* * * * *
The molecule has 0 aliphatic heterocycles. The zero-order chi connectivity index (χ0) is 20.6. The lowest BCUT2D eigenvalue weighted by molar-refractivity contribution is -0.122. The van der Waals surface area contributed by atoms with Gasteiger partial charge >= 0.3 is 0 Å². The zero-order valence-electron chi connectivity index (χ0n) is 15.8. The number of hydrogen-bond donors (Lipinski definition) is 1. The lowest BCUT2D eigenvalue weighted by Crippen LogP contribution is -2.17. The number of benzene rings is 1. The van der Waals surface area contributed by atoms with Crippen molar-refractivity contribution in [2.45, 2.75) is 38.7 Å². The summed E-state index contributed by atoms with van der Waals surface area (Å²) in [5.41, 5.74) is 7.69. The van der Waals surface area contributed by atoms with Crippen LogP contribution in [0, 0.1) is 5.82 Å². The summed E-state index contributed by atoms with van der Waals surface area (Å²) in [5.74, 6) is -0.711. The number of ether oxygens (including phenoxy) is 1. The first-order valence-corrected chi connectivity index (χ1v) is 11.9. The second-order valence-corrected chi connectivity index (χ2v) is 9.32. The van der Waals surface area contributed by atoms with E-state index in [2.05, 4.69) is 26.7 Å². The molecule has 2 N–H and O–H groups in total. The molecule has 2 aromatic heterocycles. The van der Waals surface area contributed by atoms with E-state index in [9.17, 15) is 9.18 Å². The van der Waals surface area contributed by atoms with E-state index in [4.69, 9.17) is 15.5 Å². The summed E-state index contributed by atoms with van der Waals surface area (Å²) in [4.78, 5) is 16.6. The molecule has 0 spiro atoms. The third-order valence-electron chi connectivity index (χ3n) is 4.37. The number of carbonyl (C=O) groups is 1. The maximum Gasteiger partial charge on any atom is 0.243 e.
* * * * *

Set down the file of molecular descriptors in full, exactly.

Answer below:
The molecule has 0 aliphatic heterocycles. The zero-order chi connectivity index (χ0) is 20.6. The lowest BCUT2D eigenvalue weighted by molar-refractivity contribution is -0.122. The van der Waals surface area contributed by atoms with Gasteiger partial charge >= 0.3 is 0 Å². The zero-order valence-electron chi connectivity index (χ0n) is 15.8. The number of hydrogen-bond donors (Lipinski definition) is 1. The lowest BCUT2D eigenvalue weighted by Crippen LogP contribution is -2.17. The number of benzene rings is 1. The van der Waals surface area contributed by atoms with Crippen molar-refractivity contribution in [2.45, 2.75) is 38.7 Å². The summed E-state index contributed by atoms with van der Waals surface area (Å²) in [5.41, 5.74) is 7.69. The van der Waals surface area contributed by atoms with Crippen LogP contribution in [0, 0.1) is 5.82 Å². The summed E-state index contributed by atoms with van der Waals surface area (Å²) in [5.74, 6) is -0.711. The number of ether oxygens (including phenoxy) is 1. The first-order valence-corrected chi connectivity index (χ1v) is 11.9. The second-order valence-corrected chi connectivity index (χ2v) is 9.32. The van der Waals surface area contributed by atoms with E-state index in [2.05, 4.69) is 26.7 Å². The molecule has 2 N–H and O–H groups in total. The molecule has 2 aromatic heterocycles. The van der Waals surface area contributed by atoms with E-state index in [9.17, 15) is 9.18 Å². The van der Waals surface area contributed by atoms with E-state index in [4.69, 9.17) is 15.5 Å². The summed E-state index contributed by atoms with van der Waals surface area (Å²) in [4.78, 5) is 16.6. The molecule has 0 spiro atoms. The third-order valence-electron chi connectivity index (χ3n) is 4.37. The number of carbonyl (C=O) groups is 1. The maximum Gasteiger partial charge on any atom is 0.243 e.